Stafford’s division counsel thanked HEAV for sharing our concerns and advised they will continue ongoing efforts to ensure staff use correct terminology regarding home instruction and understand the governing statute. Counsel also thanked HEAV for the educational resources provided on our website. HEAV appreciates Stafford’s prompt and positive response.

What You Should Know:

  • It is not uncommon for district personnel to be unfamiliar with the law.
  • HEAV believes it is essential for each parent to know the law for themselves (see “Reference” section below).
  • The law does not indicate public school districts have the statutory authority to “approve” a parent’s decision to enroll in a private school, hire a Virginia-certified tutor, or homeschool.
  • The law states: “Any parent who…begins home instruction after the school year has begun shall notify the division superintendent of his intention to provide home instruction as soon as practicable and shall thereafter comply with the requirements of this section within 30 days of such notice.”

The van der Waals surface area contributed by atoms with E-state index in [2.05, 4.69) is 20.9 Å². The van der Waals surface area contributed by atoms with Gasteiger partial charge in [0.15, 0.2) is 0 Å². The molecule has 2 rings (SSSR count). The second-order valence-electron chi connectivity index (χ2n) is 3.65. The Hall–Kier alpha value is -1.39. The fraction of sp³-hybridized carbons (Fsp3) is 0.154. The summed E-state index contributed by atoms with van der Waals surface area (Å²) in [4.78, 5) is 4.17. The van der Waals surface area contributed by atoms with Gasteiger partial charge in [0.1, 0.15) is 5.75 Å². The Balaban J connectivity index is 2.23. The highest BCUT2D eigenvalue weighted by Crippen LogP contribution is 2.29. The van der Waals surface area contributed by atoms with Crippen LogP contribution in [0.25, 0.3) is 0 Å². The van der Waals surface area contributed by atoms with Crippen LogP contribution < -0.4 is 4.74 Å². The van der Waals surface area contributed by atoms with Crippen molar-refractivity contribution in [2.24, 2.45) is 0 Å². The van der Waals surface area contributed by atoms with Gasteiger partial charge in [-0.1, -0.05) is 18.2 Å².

• The superintendent is responsible for promptly processing legal homeschool documentation and updating their systems.
    If the superintendent’s office does not process a notice of intent and update public school systems promptly, an inappropriate truancy investigation may be triggered. This could result in an unnecessary burden to both district staff and parents.
  • Reference: HEAV Law Flowchart, HEAV’s Information for School Personnel, HEAV’s 2023 Letter to Superintendents, HEAV’s Notice of Intent Form, Compulsory Attendance Law, Home Instruction Law

HEAV is always available should you ever have questions or need assistance. Please contact us anytime at 804-278-9200 or via our contact form.

Patricia Beahr
HEAV Assistant Director of Government Affairs

‌Read more about school district incidents here.